Belief in non-existent patterns is costly. Hundreds of thousands of investors pay high prices for "market letters" that purport to be systems for finding patterns in the stock market. Others purchase the analyses of "chartists" who see in stock prices patterns like "head and shoulders" and "necklace" that they claim tell you when to buy and sell. But according to the massive body of statistical analyses labeled "efficient market theory," rules based on such chartist patterns have zero validity.

"But," you might object, "there are lots of individuals -- even very ordinary people with systems who have made fortunes on the market." Yes, indeed. But the success of those individuals does not prove what it seems to prove. Confusion arises because most of us lack an adequate intuitive sense of the power of random variability.

Picture 65,000 people in Yankee Stadium, each with 16 pennies. Each person shakes his coins, dumps them on the floor and counts the number of heads. On average, one person -- though it might be zero, two, or three -- will find that all 16 tosses come up heads. Such a person is likely to think that there is something remarkable about the event, and to wonder whether he or she did something special to obtain the remarkable result, even though the person really had no control over the coins' outcomes.

Now picture the same 65,000 people buying and selling stocks. Again chance will on average lead one person to be right rather than wrong on 16 stocks in a row. (One in 2 will be right rather than wrong by chance with one stock, one in 4 will be right twice in a row, one in 8 will be right three times in a row, and so on, 16 times. This is how we estimating the probability of one in 64,992 by the classical "multiplication rule.")

Imagine how the lucky one will think. If she or he has been following the advice of a broker, the advice and the broker will get credit. If the person has been following some personal system such as "Buy on bad news"or "Buy a stock whenever its price has gone down for four straight weeks," the investor will credit the system.

Many government officials misunderstand chance variability, at great cost to the public. Agency personnel infer trends in the price of, say, energy, grain or timber from only a few years' data, and make forecasts that mislead entire industries. The Department of Energy wreaked havoc on airplane manufacturers and airlines with its forecast that the price of oil would continue to rise after 1979. Similarly, the American auto industry and purchasers of American-made cars have suffered from the gas-mileage standards imposed due to those same forecasts.

The farmers of the country have suffered terribly for their mistaken faith in forecasts that land and food prices would continue going up, based on short-run observations during the 1970s.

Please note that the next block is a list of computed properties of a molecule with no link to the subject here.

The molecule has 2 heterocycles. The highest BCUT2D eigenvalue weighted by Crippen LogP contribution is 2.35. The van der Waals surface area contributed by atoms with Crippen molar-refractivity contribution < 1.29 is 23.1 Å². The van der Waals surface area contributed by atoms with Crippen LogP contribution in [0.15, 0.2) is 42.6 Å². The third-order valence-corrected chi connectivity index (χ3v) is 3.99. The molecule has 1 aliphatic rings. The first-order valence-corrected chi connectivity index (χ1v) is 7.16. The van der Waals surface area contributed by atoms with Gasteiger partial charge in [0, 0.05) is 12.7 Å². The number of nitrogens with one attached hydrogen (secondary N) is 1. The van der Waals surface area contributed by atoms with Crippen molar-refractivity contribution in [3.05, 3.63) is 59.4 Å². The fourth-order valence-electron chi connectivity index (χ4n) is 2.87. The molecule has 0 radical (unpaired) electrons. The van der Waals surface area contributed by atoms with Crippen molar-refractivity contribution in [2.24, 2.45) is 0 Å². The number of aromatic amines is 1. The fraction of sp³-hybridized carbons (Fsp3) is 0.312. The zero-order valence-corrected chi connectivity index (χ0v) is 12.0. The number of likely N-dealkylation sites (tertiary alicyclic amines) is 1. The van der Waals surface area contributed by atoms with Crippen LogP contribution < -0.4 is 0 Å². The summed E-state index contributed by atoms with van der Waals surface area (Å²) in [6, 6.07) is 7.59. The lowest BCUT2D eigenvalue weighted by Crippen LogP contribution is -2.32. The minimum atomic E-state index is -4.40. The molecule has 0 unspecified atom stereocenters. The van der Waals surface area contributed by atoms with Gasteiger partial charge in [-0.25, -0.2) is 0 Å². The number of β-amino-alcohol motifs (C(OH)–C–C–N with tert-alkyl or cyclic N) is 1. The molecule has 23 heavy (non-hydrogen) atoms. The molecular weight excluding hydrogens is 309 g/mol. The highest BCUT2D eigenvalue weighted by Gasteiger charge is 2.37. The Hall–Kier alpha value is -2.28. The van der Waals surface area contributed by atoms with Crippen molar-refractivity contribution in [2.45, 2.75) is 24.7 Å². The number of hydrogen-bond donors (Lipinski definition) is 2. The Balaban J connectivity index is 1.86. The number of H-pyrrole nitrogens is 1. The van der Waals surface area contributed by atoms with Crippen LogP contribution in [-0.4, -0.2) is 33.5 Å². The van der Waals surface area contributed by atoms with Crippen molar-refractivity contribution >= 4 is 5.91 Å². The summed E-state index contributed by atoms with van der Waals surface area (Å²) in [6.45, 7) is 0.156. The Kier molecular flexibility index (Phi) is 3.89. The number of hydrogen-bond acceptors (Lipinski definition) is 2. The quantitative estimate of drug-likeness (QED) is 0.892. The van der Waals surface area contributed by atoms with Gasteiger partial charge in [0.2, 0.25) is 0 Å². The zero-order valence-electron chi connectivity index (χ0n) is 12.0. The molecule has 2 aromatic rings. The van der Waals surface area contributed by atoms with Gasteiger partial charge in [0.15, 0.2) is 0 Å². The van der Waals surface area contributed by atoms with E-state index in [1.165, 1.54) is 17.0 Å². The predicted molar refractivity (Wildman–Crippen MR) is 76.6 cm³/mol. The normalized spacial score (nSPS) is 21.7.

After a sharp price rise in the late 1970s, federal "experts" predicted timber shortages. Then in 1983 timber prices fell to only a quarter of their peaks, devastating lumber companies. This caused grief for lumber companies that had contracted for government timber at the high prices. And of course the industry then applied to the federal government for a bailout on the grounds that their troubles were the fault of the government and its "official" forecasts.

Studies by William Ascher of Duke University and Scott Armstrong of the University of Pennsylvania show that official forecasts are no more accurate than private forecasts, and may well be systematically worse because of being constrained to be "middle of the road," and being subject to manipulation for political purposes. Examining a variety of private forecasts rather than just a single official forecast alerts one to the existence of variability and hence unreliability. Official forecasts cost taxpayers dollars for something worse than we can get for free.

Looking at the Long Run

Though it is not possible to predict short-run behavior on the basis of the immediately preceding observations, one can accurately predict some long-run economic changes. You can confidently forecast that the batting average of Reggie Jackson five years from now will be lower than his average this year -- if Jackson will be playing at all. Similarly, we can confidently forecast that the prices of raw materials in 25 or 50 years will be lower than they are now, because this has been the long-run trend throughout human history and because a solid theory explains how this can happen. In fact, if you predict that the price of a raw material will be lower next year than at present, you stand a better-than-random chance of being right -- but only very slightly better, because in the short run the variability dominates the trend.

Hot-hand and slump-type thinking has far-reaching relevance. The basis for the Japanese system of quality-controlled production is the statistically- based theory of W. Edwards Deming. Those industrial procedures are based squarely on the control of variability using the same logic that we use to analyze a batter's performance for slumps.

Such ideas bear on the future of Soviet economic policies and the chance that glasnost will have much effect economically. Party leader Mikhail Gorbachev and other Soviet leaders fail to understand that central planning based on an intricate web of government economic forecasts, no matter how "open" and reformed, is doomed to failure.

Interestingly, Gorbachev and other confirmed socialists also err in not understanding that there is pattern where they fear there will be none -- in the interactions of undirected individuals and firms. In our society, too, doing business freely is anathema to those who continually worry about "chaos" and "anarchy" and "loss of control" in the economy. Some think that way because they have never contemplated an anthill and absorbed the central lesson of the "unseen hand." For others, as for Gorbachev, it is distasteful or frightening to let everyone do what he thinks best, subject only to general rules of market fair play.

Can we -- policymakers, journalists, athletic coaches and citizens at large -- learn the importance of looking at long-run historical evidence, not just at the recent past? Can we accept the impossibility of finding patterns where there are none? Too often, these lessons seem unlearnable. Or do you now agree that there is no such thing as a batter's slump?